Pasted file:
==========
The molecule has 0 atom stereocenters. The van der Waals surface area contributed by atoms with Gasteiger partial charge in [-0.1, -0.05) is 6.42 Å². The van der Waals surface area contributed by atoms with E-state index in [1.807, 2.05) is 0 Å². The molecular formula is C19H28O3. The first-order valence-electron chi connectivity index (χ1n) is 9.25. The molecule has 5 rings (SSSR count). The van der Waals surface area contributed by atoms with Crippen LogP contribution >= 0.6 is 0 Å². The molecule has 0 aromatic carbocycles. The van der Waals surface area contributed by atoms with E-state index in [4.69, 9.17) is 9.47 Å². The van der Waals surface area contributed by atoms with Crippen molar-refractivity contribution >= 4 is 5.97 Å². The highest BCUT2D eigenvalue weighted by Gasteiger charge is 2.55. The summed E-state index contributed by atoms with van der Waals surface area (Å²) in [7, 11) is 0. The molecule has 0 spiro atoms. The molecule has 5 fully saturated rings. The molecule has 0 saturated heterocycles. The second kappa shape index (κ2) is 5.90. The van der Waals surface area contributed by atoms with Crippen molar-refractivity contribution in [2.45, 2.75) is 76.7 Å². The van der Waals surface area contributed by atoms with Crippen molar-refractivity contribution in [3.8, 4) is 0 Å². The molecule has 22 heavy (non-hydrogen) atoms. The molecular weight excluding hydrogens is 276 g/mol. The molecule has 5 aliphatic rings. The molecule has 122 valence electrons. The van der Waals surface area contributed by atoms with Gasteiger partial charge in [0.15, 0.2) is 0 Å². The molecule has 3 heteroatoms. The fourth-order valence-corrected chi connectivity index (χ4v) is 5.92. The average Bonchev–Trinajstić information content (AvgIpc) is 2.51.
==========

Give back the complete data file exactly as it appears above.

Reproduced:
The molecule has 0 atom stereocenters. The van der Waals surface area contributed by atoms with Gasteiger partial charge in [-0.1, -0.05) is 6.42 Å². The van der Waals surface area contributed by atoms with E-state index in [1.807, 2.05) is 0 Å². The molecular formula is C19H28O3. The first-order valence-electron chi connectivity index (χ1n) is 9.25. The molecule has 5 rings (SSSR count). The van der Waals surface area contributed by atoms with Crippen LogP contribution >= 0.6 is 0 Å². The molecule has 0 aromatic carbocycles. The van der Waals surface area contributed by atoms with E-state index in [4.69, 9.17) is 9.47 Å². The van der Waals surface area contributed by atoms with Crippen molar-refractivity contribution >= 4 is 5.97 Å². The highest BCUT2D eigenvalue weighted by Gasteiger charge is 2.55. The summed E-state index contributed by atoms with van der Waals surface area (Å²) in [7, 11) is 0. The molecule has 0 spiro atoms. The molecule has 5 fully saturated rings. The molecule has 0 saturated heterocycles. The second kappa shape index (κ2) is 5.90. The van der Waals surface area contributed by atoms with Crippen molar-refractivity contribution in [2.45, 2.75) is 76.7 Å². The van der Waals surface area contributed by atoms with Crippen molar-refractivity contribution in [3.8, 4) is 0 Å². The molecule has 22 heavy (non-hydrogen) atoms. The molecular weight excluding hydrogens is 276 g/mol. The molecule has 5 aliphatic rings. The molecule has 122 valence electrons. The van der Waals surface area contributed by atoms with Gasteiger partial charge in [0.15, 0.2) is 0 Å². The molecule has 3 heteroatoms. The fourth-order valence-corrected chi connectivity index (χ4v) is 5.92. The average Bonchev–Trinajstić information content (AvgIpc) is 2.51.